Few books are getting more attention or acclaim this season — here in Canada, at least — than Emma Donoghue’s Room, which has just been shortlisted for the Booker Prize. All the accolades are well-deserved: this book is an amazing accomplishment and a thought-provoking look at a horrific situation, but it’s also simply an engrossing story. I could not put it down.
Room is the story of five-year-old Jack, who narrates the novel in a completely believable five-year-old voice. Jack has lived his entire life in the eleven-by-eleven foot room where he was born. His mother, known only as “Ma,” has been held captive there (it’s actually a soundproofed garden shed) for seven years, since she was abducted by a stranger at age 19.
What’s striking about the first part of the book is how content Jack is in the small self-contained world where his mother has obviously worked untiringly to make sure he is as healthy and well-educated as a boy in those circumstances can be. Ma’s patience, creativity and devotion might stretch the bounds of credibility, coming from a twenty-six-year-old girl who’s been the victim of abduction and sexual assault for almost her entire adult life. But she comes across as a believable character because of her fierce love for her son, which any mother can understand, and because her heroic parenting skills are balanced by the occasional days when she goes “Away,” as Jack puts it, succumbing to depression as she lies in bed and lets Jack fend for himself.
At the beginning of the story, Jack is content and uncurious about the outside world, but he is five, and his mother’s carefully constructed fiction that the outside world they see on TV is all fake starts to crumble under Jack’s growing intelligence and curiousity. This coincides with Ma’s growing desperation for escape, all of which culminates in a daring escape attempt — but we’re only halfway through the book. As the boy raised in a single room confronts the outside world, there are more layers both to Jack and to Ma yet to be revealed, and one of the book’s great strengths is that it doesn’t simply end with the obvious “happy ending” but goes on to explore how two people who have been treated as Jack and his Ma have, could handle re-entry into the “real world.”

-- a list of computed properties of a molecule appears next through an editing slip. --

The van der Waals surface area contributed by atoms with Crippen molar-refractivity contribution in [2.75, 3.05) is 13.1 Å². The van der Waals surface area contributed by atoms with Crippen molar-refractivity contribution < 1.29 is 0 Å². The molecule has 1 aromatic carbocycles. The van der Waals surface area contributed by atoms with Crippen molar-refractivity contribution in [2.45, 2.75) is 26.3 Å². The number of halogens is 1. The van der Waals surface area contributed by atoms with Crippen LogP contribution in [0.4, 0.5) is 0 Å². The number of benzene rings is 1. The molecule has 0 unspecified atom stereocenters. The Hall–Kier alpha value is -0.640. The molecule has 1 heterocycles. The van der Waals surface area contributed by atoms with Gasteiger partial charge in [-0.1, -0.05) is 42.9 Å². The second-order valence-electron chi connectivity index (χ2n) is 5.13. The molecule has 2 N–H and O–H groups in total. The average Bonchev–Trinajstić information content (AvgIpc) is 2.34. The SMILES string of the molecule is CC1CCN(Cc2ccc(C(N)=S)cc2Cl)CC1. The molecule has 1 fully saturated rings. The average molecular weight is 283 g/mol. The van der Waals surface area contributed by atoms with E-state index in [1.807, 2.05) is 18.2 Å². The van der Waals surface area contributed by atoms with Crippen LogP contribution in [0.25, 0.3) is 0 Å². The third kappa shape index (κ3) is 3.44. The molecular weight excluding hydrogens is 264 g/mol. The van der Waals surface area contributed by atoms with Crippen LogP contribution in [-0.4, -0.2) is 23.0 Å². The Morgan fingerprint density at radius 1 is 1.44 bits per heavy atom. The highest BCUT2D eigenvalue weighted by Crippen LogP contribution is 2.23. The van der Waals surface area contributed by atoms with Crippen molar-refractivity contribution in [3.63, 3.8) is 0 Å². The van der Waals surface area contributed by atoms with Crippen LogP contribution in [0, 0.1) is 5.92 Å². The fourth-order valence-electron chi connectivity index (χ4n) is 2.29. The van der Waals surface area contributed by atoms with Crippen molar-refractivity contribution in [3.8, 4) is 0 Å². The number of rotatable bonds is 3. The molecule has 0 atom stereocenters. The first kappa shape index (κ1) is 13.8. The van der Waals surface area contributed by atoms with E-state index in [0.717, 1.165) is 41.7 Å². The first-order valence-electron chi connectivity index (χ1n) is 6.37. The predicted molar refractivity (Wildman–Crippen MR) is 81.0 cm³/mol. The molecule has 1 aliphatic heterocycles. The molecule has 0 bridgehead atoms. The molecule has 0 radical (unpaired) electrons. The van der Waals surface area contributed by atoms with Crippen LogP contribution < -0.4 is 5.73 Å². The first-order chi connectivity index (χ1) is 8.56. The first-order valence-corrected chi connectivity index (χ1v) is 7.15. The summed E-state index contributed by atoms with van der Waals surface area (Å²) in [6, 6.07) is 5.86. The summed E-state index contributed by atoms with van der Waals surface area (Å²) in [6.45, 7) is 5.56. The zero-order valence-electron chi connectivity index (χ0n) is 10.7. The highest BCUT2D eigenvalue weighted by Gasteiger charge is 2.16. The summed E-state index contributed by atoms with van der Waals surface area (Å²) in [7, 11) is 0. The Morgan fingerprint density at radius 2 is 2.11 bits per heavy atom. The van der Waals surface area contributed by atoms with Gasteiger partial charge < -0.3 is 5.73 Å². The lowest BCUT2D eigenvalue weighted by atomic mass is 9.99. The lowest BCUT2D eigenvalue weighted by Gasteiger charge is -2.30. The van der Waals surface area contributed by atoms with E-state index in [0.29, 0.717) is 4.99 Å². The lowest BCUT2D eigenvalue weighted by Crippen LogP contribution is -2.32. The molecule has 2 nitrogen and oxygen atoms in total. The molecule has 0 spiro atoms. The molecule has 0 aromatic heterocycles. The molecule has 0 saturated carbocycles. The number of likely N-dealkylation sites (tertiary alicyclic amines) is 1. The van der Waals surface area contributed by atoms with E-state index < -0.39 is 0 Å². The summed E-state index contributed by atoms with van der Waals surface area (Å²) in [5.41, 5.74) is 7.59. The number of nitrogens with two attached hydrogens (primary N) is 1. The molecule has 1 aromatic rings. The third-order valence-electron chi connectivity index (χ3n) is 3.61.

The only tiny quibble I had with this otherwise brilliant book is that Room is ostensibly set in the United States, yet numerous small Britishisms creep into both Jack’s and his Ma’s speech, and in a novel where language is so important, I’m surprised this got past the editors. Every time Jack or Ma said something that an American would never say (like Jack referring to a toy as “slowcoach,” instead of “slowpoke” which would be far more common in North America) I was pulled out of the story just a tiny bit. Donoghue is an Irish writer now living in Canada (which is why both Ireland and Canada have been claiming her as “our” Booker nominee); I wondered why she bothered setting the story in the US rather than just keeping it on the side of the pond she’s clearly more familiar with.
But this is, as I said, a tiny quibble about a great book. Room is a brilliant accomplishment in terms of voice and point-of-view, but what’s really wonderful is that all this brilliant writerly craft has gone not into literary navel-gazing but into creating unforgettable characters and an absorbing story. And for those who’ve been afraid to read it because of the subject matter, without giving away too much I will say that although the subject matter is difficult and is dealt with realistically, the book does end on a life-affirming and positive note. You will not be sorry you picked up Room. You might be sorry if you don’t.